2 Corinthians 4:4-6 says the god of this world has blinded the minds of the unbelievers, to keep them from seeing the light of the gospel of the glory of Christ, who is the image of God. For what we proclaim is not ourselves, but Jesus Christ as Lord, with ourselves as your servants for Jesus’ sake.  For God, who said, “Let light shine out of darkness,” has shone in our hearts to give the light of the knowledge of the glory of God in the face of Jesus Christ.  For those of us who are Christians, we need to understand that we’re not smarter than or superior to unbelievers.  We didn’t find Jesus on our own.  God turned on a light in our hearts, so that what would seem to be ridiculous superstition to us when we lived under the dominion of the “god of this age” has become the truth that changed our lives forever.  That’s a miracle, just like God saying “Let there be light,” and it was.  Be patient with your unbelieving friends.  Respect their questions and doubts.  But also realize that you cannot argue them into salvation.  When you get to know them well, you will often find that it wasn’t their intellectual objections that caused them not to believe.  Many, like Francis Collins, were raised in homes where belief in God was simply never taught.  Others grew up in a toxic church environment (like my favorite Christian author, Philip Yancey), or a dysfunctional family that caused them to doubt the faith of their parents.  Others experienced a traumatic event that made them doubt the existence of a loving God.  For many, the only contact they have with Christian faith is what they see on the news, or the occasional angry conversation on Facebook, Twitter or Reddit.  Instead of trying to prove their atheism wrong, which only makes them defensive, just be intentional about loving them.  Look for opportunities to treat them the way Jesus has treated you.  They will be won by your faithful friendship, not your arguments and certainly not by arrogance and self-righteousness.  If you have a relative who is not a believer, pray that God would introduce them to someone who would show them what the Gospel really looks like in the life of a person who has been changed by God’s grace.

If you’re not a religious person, you might find this Scripture offensive.  Does the Bible really teach that unbelievers are blind?  Yes.  But rather than be offended, consider the following:  Have you ever subjected your own convictions and doubts to the same scrutiny that you hold up against the Christian faith?  Your own beliefs are, in fact, a form of faith.  How do you know your faith in your own beliefs is valid?  What if you did what Francis Collins did all those years ago?  Why not investigate the possibility that the Gospel is true?  You don’t need to decide what you believe about Genesis 1 or whether Jonah really was swallowed by a whale or whether you agree with me on any particular social or political issues.  Just figure out who Jesus was, really.  Jeremiah 29:13 says If you seek me you will find me when you seek me with all your heart.   What an amazing promise!  Why not put that promise to the test?  If you need some guidance on how to investigate these things, I would love to help, and to answer any questions you have.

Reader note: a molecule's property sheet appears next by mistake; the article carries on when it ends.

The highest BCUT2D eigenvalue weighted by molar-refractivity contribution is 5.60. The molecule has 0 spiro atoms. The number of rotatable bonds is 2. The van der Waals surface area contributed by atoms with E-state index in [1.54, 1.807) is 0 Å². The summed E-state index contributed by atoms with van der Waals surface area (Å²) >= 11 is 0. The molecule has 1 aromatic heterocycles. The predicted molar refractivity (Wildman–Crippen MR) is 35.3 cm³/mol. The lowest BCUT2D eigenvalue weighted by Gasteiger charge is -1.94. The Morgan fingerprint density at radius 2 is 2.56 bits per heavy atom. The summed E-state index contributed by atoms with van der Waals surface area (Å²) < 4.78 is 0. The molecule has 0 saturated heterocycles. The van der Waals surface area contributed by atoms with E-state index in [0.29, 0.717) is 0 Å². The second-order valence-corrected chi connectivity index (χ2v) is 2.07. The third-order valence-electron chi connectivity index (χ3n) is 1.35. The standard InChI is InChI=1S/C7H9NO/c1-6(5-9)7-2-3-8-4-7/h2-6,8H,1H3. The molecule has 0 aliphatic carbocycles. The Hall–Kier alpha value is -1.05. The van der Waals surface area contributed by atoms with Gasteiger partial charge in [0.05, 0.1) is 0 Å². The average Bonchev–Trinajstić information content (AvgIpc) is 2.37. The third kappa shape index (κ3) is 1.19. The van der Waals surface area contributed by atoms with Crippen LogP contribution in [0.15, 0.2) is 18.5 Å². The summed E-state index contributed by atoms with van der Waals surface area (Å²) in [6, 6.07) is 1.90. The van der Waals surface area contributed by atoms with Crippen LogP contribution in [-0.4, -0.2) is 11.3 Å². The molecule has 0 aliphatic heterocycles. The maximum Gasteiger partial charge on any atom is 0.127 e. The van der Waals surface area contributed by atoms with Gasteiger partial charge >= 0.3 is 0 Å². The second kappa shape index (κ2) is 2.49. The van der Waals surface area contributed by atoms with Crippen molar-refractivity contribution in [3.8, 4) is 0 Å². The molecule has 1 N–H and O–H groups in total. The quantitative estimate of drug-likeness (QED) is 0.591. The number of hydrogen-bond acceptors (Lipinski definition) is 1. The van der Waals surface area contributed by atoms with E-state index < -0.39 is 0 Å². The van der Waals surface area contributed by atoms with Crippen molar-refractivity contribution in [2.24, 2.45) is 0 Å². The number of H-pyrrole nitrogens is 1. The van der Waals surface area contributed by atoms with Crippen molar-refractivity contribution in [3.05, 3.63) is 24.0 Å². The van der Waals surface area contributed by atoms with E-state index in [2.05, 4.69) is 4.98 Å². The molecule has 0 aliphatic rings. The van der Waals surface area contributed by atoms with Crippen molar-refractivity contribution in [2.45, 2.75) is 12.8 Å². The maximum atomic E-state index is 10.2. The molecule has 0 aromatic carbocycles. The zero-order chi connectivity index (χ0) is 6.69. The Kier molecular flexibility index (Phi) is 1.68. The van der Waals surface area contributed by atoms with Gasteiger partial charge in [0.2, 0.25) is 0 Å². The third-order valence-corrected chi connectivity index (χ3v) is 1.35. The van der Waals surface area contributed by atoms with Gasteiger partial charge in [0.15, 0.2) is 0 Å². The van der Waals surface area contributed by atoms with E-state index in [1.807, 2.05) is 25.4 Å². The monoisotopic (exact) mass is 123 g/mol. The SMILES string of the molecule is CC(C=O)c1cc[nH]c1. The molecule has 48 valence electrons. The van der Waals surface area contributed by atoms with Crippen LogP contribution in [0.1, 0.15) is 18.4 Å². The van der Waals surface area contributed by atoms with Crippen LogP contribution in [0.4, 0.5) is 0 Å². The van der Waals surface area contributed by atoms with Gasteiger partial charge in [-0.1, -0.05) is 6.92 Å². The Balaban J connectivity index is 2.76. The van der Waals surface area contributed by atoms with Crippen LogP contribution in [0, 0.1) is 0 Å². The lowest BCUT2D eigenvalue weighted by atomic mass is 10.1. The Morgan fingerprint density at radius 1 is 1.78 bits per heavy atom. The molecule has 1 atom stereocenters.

I know it’s much more comfortable to think that what you’ve always believed is still true.  I know it’s easier not to believe in a God who you will ultimately be accountable to for everything you say, do or think.  But here’s the good news.  Here’s why 2 Corinthians 4 talks about belief being like a light turned on in our souls: The story of the Bible is NOT that God wrote down a list of rules, and whoever is really good at following those rules, and gives money to a church, goes to Heaven and everyone else goes to Hell. The story of the Bible is that when humanity was lost and without hope, God became a man who lived among us long enough to live the life we should have lived, and then died the death we all deserved to die, so that we could experience true living, including a never-ending, always challenging, exhilarating, joyful, purposeful relationship with Him.  It says the Universe was created by and will ultimately be ruled by someone who loves you and has a beautiful purpose for your life.  In other words, the message of the Bible is that God would rather die for you than live without you.  Not only that, this God has a plan for the full redemption of the entire Universe; not an escape to a mystical fantasy world, but a renewed World, where things are finally set right, and things function as we all wish they would.  If there is even a possibility that is true, isn’t it worth your time to find out?

Tough Questions: How do we know Jesus is who He said He was?

Last time, we looked at how it’s possible that, out of all the world’s many religions, there is only one that is true.  As we saw, Jesus certainly thought so.  To paraphrase CS Lewis, the claims of Jesus leave us with only three alternatives: Either He was a con man who duped innocent people into giving their lives to Him, or He was a lunatic who thought He was God incarnate, or He was Lord and God, just as He said.  How do we know which path to choose?